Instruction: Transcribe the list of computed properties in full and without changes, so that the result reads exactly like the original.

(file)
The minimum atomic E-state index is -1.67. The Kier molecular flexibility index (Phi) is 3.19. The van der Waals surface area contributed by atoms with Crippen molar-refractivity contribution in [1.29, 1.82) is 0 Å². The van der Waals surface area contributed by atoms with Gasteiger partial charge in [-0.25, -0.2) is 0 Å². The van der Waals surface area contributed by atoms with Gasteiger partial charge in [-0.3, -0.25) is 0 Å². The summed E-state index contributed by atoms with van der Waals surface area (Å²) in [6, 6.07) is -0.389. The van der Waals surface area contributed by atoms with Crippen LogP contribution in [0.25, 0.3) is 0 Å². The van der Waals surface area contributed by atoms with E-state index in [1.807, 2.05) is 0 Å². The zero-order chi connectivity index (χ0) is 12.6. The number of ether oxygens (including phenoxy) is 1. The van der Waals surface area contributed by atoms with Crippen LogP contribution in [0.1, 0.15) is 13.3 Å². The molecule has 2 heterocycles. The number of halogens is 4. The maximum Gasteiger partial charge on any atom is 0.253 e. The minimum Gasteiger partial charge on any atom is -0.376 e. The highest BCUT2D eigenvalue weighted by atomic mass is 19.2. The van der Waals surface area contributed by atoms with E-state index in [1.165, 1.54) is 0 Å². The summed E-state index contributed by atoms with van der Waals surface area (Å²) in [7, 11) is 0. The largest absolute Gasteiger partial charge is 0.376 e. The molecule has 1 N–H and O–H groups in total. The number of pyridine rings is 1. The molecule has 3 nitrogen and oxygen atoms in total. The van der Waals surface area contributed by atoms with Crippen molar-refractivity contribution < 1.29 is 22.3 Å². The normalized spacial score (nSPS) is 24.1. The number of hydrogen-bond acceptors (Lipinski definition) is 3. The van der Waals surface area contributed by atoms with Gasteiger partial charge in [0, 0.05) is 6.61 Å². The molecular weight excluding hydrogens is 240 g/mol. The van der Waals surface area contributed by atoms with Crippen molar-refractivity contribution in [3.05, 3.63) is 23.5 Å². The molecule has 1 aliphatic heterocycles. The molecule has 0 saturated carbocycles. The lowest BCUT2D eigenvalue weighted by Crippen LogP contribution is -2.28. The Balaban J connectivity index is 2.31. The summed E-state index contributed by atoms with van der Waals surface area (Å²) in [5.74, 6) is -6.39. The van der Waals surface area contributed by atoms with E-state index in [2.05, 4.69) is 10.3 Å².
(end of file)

The minimum atomic E-state index is -1.67. The Kier molecular flexibility index (Phi) is 3.19. The van der Waals surface area contributed by atoms with Crippen molar-refractivity contribution in [1.29, 1.82) is 0 Å². The van der Waals surface area contributed by atoms with Gasteiger partial charge in [-0.25, -0.2) is 0 Å². The van der Waals surface area contributed by atoms with Gasteiger partial charge in [-0.3, -0.25) is 0 Å². The summed E-state index contributed by atoms with van der Waals surface area (Å²) in [6, 6.07) is -0.389. The van der Waals surface area contributed by atoms with Crippen LogP contribution in [0.25, 0.3) is 0 Å². The van der Waals surface area contributed by atoms with E-state index in [1.807, 2.05) is 0 Å². The zero-order chi connectivity index (χ0) is 12.6. The number of ether oxygens (including phenoxy) is 1. The van der Waals surface area contributed by atoms with Crippen LogP contribution in [0.1, 0.15) is 13.3 Å². The molecule has 2 heterocycles. The number of halogens is 4. The maximum Gasteiger partial charge on any atom is 0.253 e. The minimum Gasteiger partial charge on any atom is -0.376 e. The highest BCUT2D eigenvalue weighted by atomic mass is 19.2. The van der Waals surface area contributed by atoms with E-state index in [1.165, 1.54) is 0 Å². The summed E-state index contributed by atoms with van der Waals surface area (Å²) in [7, 11) is 0. The largest absolute Gasteiger partial charge is 0.376 e. The molecule has 1 N–H and O–H groups in total. The number of pyridine rings is 1. The molecule has 3 nitrogen and oxygen atoms in total. The van der Waals surface area contributed by atoms with Crippen molar-refractivity contribution < 1.29 is 22.3 Å². The normalized spacial score (nSPS) is 24.1. The number of hydrogen-bond acceptors (Lipinski definition) is 3. The van der Waals surface area contributed by atoms with Gasteiger partial charge in [0, 0.05) is 6.61 Å². The molecular weight excluding hydrogens is 240 g/mol. The van der Waals surface area contributed by atoms with Crippen molar-refractivity contribution in [3.05, 3.63) is 23.5 Å². The molecule has 1 aliphatic heterocycles. The molecule has 0 saturated carbocycles. The lowest BCUT2D eigenvalue weighted by Crippen LogP contribution is -2.28. The Balaban J connectivity index is 2.31. The summed E-state index contributed by atoms with van der Waals surface area (Å²) in [5.74, 6) is -6.39. The van der Waals surface area contributed by atoms with E-state index in [2.05, 4.69) is 10.3 Å².